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I'm a member of audible.com and they sent me a $10 gift certificate, so I went in search of $10 audio works to download. I decided to look in "Science" and I am now looking at The Bible Cure for Autoimmune Diseases in which "Dr. Don Colbert offers a natural, scriptural plan for your complete recovery from autoimmune disease."

Now. I don't diss faith healing per se (the placebo effect is mighty, after all, and I've done shamanic healing, although I'm not claiming it cured anything physical). But WHAT IS IT DOING IN THE 'SCIENCE' CATEGORY? The only kinds of faith healing books that belong in the science category are books about how and why it works.

Some of the reviews are amusing. I like the one that says "Not nearly as good as 'The Bible Cure for Gullability', which is very direct in its theme of blaming the victim for their lack of faith" and the one whose title is "We need a zero star rating." (Unfortunately, you have to buy and download the book to review it.)


To audible.com's credit, they responded to my complaint within 15 minutes:
While I was unable to find the specific book you mentioned I did notice a few books that shouldn't be in the Science category. I apologize for this and will be notifying the content department to begin a review of the listings to ensure they are all accurately categorized.
It will be interesting to see if they follow up.

My complaint was:
I was looking in the Science category of your site and discovered books titled "The Bible Cure for..." It is clear these are books on faith healing, which may work for some people but is not science. Why are these books in the Science category? I notice these books have very poor customer reviews, and their inappropriate inclusion in the Science category might be causing this since customers buying these books out of this category may have expectations that the books can't deliver.


( 19 comments — Leave a comment )
May. 16th, 2006 05:40 pm (UTC)
Because it has do with autoimmune diseases? Those are not faith-based.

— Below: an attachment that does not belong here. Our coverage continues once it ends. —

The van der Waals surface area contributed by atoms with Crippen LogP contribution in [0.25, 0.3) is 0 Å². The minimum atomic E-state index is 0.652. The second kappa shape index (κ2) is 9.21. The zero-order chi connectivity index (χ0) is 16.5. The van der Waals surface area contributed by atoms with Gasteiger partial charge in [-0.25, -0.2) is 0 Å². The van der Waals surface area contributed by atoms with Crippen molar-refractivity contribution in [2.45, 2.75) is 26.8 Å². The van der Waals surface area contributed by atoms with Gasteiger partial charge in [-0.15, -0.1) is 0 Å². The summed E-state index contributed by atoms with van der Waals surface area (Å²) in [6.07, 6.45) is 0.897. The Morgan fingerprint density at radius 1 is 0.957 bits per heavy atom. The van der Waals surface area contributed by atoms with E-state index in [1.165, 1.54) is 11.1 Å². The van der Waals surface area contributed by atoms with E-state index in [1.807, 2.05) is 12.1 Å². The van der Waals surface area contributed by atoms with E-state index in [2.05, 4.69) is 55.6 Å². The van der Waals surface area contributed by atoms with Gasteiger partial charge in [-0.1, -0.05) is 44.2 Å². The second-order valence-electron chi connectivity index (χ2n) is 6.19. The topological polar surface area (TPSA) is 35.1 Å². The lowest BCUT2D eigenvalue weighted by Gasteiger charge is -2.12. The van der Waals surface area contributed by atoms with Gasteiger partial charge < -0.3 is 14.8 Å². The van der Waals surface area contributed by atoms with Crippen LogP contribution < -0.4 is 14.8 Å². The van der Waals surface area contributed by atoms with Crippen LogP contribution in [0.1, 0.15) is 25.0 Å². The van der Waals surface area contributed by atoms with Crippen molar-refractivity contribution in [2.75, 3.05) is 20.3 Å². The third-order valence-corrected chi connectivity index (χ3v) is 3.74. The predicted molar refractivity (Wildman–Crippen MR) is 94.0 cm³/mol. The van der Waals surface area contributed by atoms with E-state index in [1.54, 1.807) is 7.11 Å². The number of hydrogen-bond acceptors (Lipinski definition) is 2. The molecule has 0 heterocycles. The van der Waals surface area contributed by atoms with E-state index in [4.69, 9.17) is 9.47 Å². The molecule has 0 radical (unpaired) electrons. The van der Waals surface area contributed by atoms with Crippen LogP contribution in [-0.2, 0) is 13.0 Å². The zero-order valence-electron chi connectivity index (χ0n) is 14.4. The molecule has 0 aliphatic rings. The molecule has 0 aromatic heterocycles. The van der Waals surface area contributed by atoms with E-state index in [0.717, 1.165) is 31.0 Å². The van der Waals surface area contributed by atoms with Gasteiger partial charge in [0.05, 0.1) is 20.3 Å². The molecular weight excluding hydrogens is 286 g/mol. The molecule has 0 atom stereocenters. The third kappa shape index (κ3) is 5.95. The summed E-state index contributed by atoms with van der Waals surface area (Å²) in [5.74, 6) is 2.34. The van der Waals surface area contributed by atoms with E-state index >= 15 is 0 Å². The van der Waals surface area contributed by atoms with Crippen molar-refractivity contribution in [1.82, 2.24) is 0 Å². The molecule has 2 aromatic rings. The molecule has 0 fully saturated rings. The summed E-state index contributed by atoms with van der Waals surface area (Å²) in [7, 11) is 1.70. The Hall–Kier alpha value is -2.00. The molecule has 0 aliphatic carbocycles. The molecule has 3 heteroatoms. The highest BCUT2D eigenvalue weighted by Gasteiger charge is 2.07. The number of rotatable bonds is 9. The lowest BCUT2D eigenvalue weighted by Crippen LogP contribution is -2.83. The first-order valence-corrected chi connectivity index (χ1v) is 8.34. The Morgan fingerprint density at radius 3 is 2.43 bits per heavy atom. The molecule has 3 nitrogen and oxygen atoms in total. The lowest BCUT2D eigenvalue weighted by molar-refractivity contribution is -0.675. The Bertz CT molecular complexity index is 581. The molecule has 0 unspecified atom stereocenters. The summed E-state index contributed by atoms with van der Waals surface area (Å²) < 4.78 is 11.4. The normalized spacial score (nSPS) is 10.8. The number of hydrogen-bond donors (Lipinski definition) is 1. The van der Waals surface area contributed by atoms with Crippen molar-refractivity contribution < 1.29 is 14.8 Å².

May. 16th, 2006 05:53 pm (UTC)
No, but "a natural, Scriptural plan for your recovery" is. This book belongs in Religion; I might stretch a point and put it in with Self-Help (which is largely faith-based to begin with), but never in Science, because it isn't science.
May. 16th, 2006 05:54 pm (UTC)
I have no problem with its inclusion in the Health category, but Science isn't appropriate, unless it's a study of whether faith healing works on autoimmune disorders, which it isn't.
May. 16th, 2006 06:03 pm (UTC)
Ah, I forgot they had a health category. I was thinking of how it could have been misfiled, but you are totally right, there's no way this should belong in Science.
May. 16th, 2006 05:51 pm (UTC)
Let them know they have it misfiled. I've found some fairly amazing miscues in brick-and-mortar bookstores. Once it was a (pagan) religious book in the SF section; another time it was "The Hunchback of Notre Dame" similarly (probably because it had a fantasy-looking cover and someone said, "Oh, this must be the novelization from the Disney movie!"). But if you don't tell them, they'll never know.
May. 16th, 2006 05:52 pm (UTC)
yep, already done.
May. 16th, 2006 08:55 pm (UTC)
Or the Anne Rice "A.N. Roquelaire" Sleeping Beauty books in Children's. Um, not so much.
May. 16th, 2006 06:31 pm (UTC)
What probably happened is that the person who set the categories for the book with the book publisher's company included "science" along with other categories (like "faith," "health," whatever), and when audible.com got the download, they automatically used the publisher's categorizations without double-checking. I'd bet that most companies have to do this; they generally don't have enough employees to check everything that comes down the pipe, and book publishers/distriutors/whatever are notoriously - unreliable about portraying books honestly, if they think it might influence sales. I'm just surprised that none of the people who downloaded the thing bothered to follow up with a complaint. Well, maybe they have... the response to your message to them should clear up that bit.
May. 16th, 2006 06:44 pm (UTC)